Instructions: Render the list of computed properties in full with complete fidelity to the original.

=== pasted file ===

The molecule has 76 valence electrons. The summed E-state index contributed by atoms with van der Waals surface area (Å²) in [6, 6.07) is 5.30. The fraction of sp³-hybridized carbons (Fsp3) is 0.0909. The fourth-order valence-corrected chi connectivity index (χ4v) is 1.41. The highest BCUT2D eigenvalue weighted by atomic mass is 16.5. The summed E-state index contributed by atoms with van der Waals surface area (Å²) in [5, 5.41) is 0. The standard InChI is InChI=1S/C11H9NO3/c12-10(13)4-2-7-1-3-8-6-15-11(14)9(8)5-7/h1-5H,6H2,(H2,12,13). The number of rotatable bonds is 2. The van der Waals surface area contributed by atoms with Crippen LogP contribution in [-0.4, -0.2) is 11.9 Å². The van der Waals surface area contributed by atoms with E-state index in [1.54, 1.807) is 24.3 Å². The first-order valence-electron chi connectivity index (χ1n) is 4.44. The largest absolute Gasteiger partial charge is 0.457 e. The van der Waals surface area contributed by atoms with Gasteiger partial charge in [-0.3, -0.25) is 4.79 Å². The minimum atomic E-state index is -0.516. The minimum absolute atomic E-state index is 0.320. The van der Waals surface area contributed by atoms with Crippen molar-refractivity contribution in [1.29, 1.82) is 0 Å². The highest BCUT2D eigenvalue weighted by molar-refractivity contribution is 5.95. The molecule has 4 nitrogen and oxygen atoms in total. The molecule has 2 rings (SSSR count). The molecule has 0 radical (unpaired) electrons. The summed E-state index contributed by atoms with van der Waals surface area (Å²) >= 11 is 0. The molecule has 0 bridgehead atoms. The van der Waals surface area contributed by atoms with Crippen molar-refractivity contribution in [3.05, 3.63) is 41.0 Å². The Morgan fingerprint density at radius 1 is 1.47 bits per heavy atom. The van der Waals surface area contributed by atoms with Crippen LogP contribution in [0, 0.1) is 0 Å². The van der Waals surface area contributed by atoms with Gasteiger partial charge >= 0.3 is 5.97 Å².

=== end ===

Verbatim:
The molecule has 76 valence electrons. The summed E-state index contributed by atoms with van der Waals surface area (Å²) in [6, 6.07) is 5.30. The fraction of sp³-hybridized carbons (Fsp3) is 0.0909. The fourth-order valence-corrected chi connectivity index (χ4v) is 1.41. The highest BCUT2D eigenvalue weighted by atomic mass is 16.5. The summed E-state index contributed by atoms with van der Waals surface area (Å²) in [5, 5.41) is 0. The standard InChI is InChI=1S/C11H9NO3/c12-10(13)4-2-7-1-3-8-6-15-11(14)9(8)5-7/h1-5H,6H2,(H2,12,13). The number of rotatable bonds is 2. The van der Waals surface area contributed by atoms with Crippen LogP contribution in [-0.4, -0.2) is 11.9 Å². The van der Waals surface area contributed by atoms with E-state index in [1.54, 1.807) is 24.3 Å². The first-order valence-electron chi connectivity index (χ1n) is 4.44. The largest absolute Gasteiger partial charge is 0.457 e. The van der Waals surface area contributed by atoms with Gasteiger partial charge in [-0.3, -0.25) is 4.79 Å². The minimum atomic E-state index is -0.516. The minimum absolute atomic E-state index is 0.320. The van der Waals surface area contributed by atoms with Crippen molar-refractivity contribution in [1.29, 1.82) is 0 Å². The highest BCUT2D eigenvalue weighted by molar-refractivity contribution is 5.95. The molecule has 4 nitrogen and oxygen atoms in total. The molecule has 2 rings (SSSR count). The molecule has 0 radical (unpaired) electrons. The summed E-state index contributed by atoms with van der Waals surface area (Å²) >= 11 is 0. The molecule has 0 bridgehead atoms. The van der Waals surface area contributed by atoms with Crippen molar-refractivity contribution in [3.05, 3.63) is 41.0 Å². The Morgan fingerprint density at radius 1 is 1.47 bits per heavy atom. The van der Waals surface area contributed by atoms with Crippen LogP contribution in [0, 0.1) is 0 Å². The van der Waals surface area contributed by atoms with Gasteiger partial charge >= 0.3 is 5.97 Å².